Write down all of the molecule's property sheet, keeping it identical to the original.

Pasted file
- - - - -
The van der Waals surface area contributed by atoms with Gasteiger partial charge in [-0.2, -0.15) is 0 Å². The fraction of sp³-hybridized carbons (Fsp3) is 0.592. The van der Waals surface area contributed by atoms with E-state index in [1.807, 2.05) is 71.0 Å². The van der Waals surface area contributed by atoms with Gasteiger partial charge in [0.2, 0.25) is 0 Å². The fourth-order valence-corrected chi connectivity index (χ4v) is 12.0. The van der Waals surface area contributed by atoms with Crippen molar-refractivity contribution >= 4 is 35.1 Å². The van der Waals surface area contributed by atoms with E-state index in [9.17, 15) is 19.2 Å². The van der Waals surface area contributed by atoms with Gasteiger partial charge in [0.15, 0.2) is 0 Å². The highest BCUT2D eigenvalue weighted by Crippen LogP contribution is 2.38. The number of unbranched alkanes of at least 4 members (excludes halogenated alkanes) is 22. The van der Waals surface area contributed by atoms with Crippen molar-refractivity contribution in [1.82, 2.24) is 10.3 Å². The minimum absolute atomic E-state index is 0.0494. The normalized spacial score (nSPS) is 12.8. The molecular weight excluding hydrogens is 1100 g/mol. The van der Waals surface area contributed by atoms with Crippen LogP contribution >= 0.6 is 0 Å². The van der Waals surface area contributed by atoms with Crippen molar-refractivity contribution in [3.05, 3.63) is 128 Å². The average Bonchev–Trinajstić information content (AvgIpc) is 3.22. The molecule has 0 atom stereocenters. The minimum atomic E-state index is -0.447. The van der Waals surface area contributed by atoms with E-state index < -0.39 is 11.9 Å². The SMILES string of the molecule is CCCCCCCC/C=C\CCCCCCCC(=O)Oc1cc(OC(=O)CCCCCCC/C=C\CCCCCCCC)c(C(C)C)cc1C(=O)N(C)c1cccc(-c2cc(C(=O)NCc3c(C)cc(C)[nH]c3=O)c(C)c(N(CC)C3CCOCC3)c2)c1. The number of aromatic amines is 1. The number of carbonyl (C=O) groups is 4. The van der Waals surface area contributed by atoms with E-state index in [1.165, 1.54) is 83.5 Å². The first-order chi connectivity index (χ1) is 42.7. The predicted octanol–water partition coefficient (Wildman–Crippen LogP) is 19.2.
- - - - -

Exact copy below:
The van der Waals surface area contributed by atoms with Gasteiger partial charge in [-0.2, -0.15) is 0 Å². The fraction of sp³-hybridized carbons (Fsp3) is 0.592. The van der Waals surface area contributed by atoms with E-state index in [1.807, 2.05) is 71.0 Å². The van der Waals surface area contributed by atoms with Gasteiger partial charge in [0.2, 0.25) is 0 Å². The fourth-order valence-corrected chi connectivity index (χ4v) is 12.0. The van der Waals surface area contributed by atoms with Crippen molar-refractivity contribution >= 4 is 35.1 Å². The van der Waals surface area contributed by atoms with E-state index in [9.17, 15) is 19.2 Å². The van der Waals surface area contributed by atoms with Gasteiger partial charge in [0.15, 0.2) is 0 Å². The highest BCUT2D eigenvalue weighted by Crippen LogP contribution is 2.38. The number of unbranched alkanes of at least 4 members (excludes halogenated alkanes) is 22. The van der Waals surface area contributed by atoms with Crippen molar-refractivity contribution in [1.82, 2.24) is 10.3 Å². The minimum absolute atomic E-state index is 0.0494. The normalized spacial score (nSPS) is 12.8. The molecular weight excluding hydrogens is 1100 g/mol. The van der Waals surface area contributed by atoms with Crippen LogP contribution >= 0.6 is 0 Å². The van der Waals surface area contributed by atoms with Crippen molar-refractivity contribution in [3.05, 3.63) is 128 Å². The average Bonchev–Trinajstić information content (AvgIpc) is 3.22. The molecule has 0 atom stereocenters. The minimum atomic E-state index is -0.447. The van der Waals surface area contributed by atoms with E-state index < -0.39 is 11.9 Å². The SMILES string of the molecule is CCCCCCCC/C=C\CCCCCCCC(=O)Oc1cc(OC(=O)CCCCCCC/C=C\CCCCCCCC)c(C(C)C)cc1C(=O)N(C)c1cccc(-c2cc(C(=O)NCc3c(C)cc(C)[nH]c3=O)c(C)c(N(CC)C3CCOCC3)c2)c1. The number of aromatic amines is 1. The number of carbonyl (C=O) groups is 4. The van der Waals surface area contributed by atoms with E-state index in [1.165, 1.54) is 83.5 Å². The first-order chi connectivity index (χ1) is 42.7. The predicted octanol–water partition coefficient (Wildman–Crippen LogP) is 19.2.